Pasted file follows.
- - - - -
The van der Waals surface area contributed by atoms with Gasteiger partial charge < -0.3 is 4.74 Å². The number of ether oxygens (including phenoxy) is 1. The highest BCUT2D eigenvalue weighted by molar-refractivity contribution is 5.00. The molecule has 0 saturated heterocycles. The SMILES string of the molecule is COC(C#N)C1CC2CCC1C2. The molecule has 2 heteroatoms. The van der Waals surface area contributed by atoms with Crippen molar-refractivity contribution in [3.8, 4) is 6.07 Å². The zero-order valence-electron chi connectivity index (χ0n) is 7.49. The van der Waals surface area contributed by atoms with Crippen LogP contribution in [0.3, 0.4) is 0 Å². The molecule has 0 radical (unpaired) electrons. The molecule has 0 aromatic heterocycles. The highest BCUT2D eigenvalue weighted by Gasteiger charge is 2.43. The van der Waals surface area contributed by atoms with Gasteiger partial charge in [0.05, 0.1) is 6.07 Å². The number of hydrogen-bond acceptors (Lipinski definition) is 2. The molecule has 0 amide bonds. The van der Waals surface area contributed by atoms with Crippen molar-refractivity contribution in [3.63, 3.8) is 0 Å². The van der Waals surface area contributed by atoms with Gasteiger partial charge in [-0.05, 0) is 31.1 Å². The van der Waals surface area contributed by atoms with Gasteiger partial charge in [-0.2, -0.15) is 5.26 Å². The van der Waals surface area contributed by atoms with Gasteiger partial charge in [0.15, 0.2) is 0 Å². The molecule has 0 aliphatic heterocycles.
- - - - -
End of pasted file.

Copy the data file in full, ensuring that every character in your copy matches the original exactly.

The van der Waals surface area contributed by atoms with Gasteiger partial charge < -0.3 is 4.74 Å². The number of ether oxygens (including phenoxy) is 1. The highest BCUT2D eigenvalue weighted by molar-refractivity contribution is 5.00. The molecule has 0 saturated heterocycles. The SMILES string of the molecule is COC(C#N)C1CC2CCC1C2. The molecule has 2 heteroatoms. The van der Waals surface area contributed by atoms with Crippen molar-refractivity contribution in [3.8, 4) is 6.07 Å². The zero-order valence-electron chi connectivity index (χ0n) is 7.49. The van der Waals surface area contributed by atoms with Crippen LogP contribution in [0.3, 0.4) is 0 Å². The molecule has 0 radical (unpaired) electrons. The molecule has 0 aromatic heterocycles. The highest BCUT2D eigenvalue weighted by Gasteiger charge is 2.43. The van der Waals surface area contributed by atoms with Gasteiger partial charge in [0.05, 0.1) is 6.07 Å². The number of hydrogen-bond acceptors (Lipinski definition) is 2. The molecule has 0 amide bonds. The van der Waals surface area contributed by atoms with Crippen molar-refractivity contribution in [3.63, 3.8) is 0 Å². The van der Waals surface area contributed by atoms with Gasteiger partial charge in [-0.05, 0) is 31.1 Å². The van der Waals surface area contributed by atoms with Gasteiger partial charge in [-0.2, -0.15) is 5.26 Å². The van der Waals surface area contributed by atoms with Gasteiger partial charge in [0.15, 0.2) is 0 Å². The molecule has 0 aliphatic heterocycles.